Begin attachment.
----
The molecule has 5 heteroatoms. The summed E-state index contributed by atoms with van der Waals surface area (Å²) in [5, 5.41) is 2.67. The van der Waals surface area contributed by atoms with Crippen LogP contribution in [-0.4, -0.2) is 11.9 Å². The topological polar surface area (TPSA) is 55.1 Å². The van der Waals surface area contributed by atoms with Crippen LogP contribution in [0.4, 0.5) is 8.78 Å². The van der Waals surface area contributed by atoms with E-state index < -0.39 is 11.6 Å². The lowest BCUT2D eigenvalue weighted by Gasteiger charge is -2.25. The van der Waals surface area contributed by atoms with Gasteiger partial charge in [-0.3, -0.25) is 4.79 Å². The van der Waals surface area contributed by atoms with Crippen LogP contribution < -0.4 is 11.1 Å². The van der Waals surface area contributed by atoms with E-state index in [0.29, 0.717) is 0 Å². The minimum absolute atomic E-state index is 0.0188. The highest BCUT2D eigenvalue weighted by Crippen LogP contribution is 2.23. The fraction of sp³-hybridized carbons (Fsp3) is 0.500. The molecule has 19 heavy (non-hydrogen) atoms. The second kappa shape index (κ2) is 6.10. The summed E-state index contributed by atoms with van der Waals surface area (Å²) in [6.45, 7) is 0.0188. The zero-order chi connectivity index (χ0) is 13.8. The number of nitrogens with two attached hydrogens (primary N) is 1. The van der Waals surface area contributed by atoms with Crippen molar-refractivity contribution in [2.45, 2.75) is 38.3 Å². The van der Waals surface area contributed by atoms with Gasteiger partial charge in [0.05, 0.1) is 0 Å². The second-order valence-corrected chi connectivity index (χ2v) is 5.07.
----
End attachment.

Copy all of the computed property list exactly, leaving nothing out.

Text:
The molecule has 5 heteroatoms. The summed E-state index contributed by atoms with van der Waals surface area (Å²) in [5, 5.41) is 2.67. The van der Waals surface area contributed by atoms with Crippen LogP contribution in [-0.4, -0.2) is 11.9 Å². The topological polar surface area (TPSA) is 55.1 Å². The van der Waals surface area contributed by atoms with Crippen LogP contribution in [0.4, 0.5) is 8.78 Å². The van der Waals surface area contributed by atoms with E-state index < -0.39 is 11.6 Å². The lowest BCUT2D eigenvalue weighted by Gasteiger charge is -2.25. The van der Waals surface area contributed by atoms with Gasteiger partial charge in [-0.3, -0.25) is 4.79 Å². The van der Waals surface area contributed by atoms with Crippen LogP contribution < -0.4 is 11.1 Å². The van der Waals surface area contributed by atoms with E-state index in [0.29, 0.717) is 0 Å². The minimum absolute atomic E-state index is 0.0188. The highest BCUT2D eigenvalue weighted by Crippen LogP contribution is 2.23. The fraction of sp³-hybridized carbons (Fsp3) is 0.500. The molecule has 19 heavy (non-hydrogen) atoms. The second kappa shape index (κ2) is 6.10. The summed E-state index contributed by atoms with van der Waals surface area (Å²) in [6.45, 7) is 0.0188. The zero-order chi connectivity index (χ0) is 13.8. The number of nitrogens with two attached hydrogens (primary N) is 1. The van der Waals surface area contributed by atoms with Crippen molar-refractivity contribution in [2.45, 2.75) is 38.3 Å². The van der Waals surface area contributed by atoms with Gasteiger partial charge in [0.05, 0.1) is 0 Å². The second-order valence-corrected chi connectivity index (χ2v) is 5.07.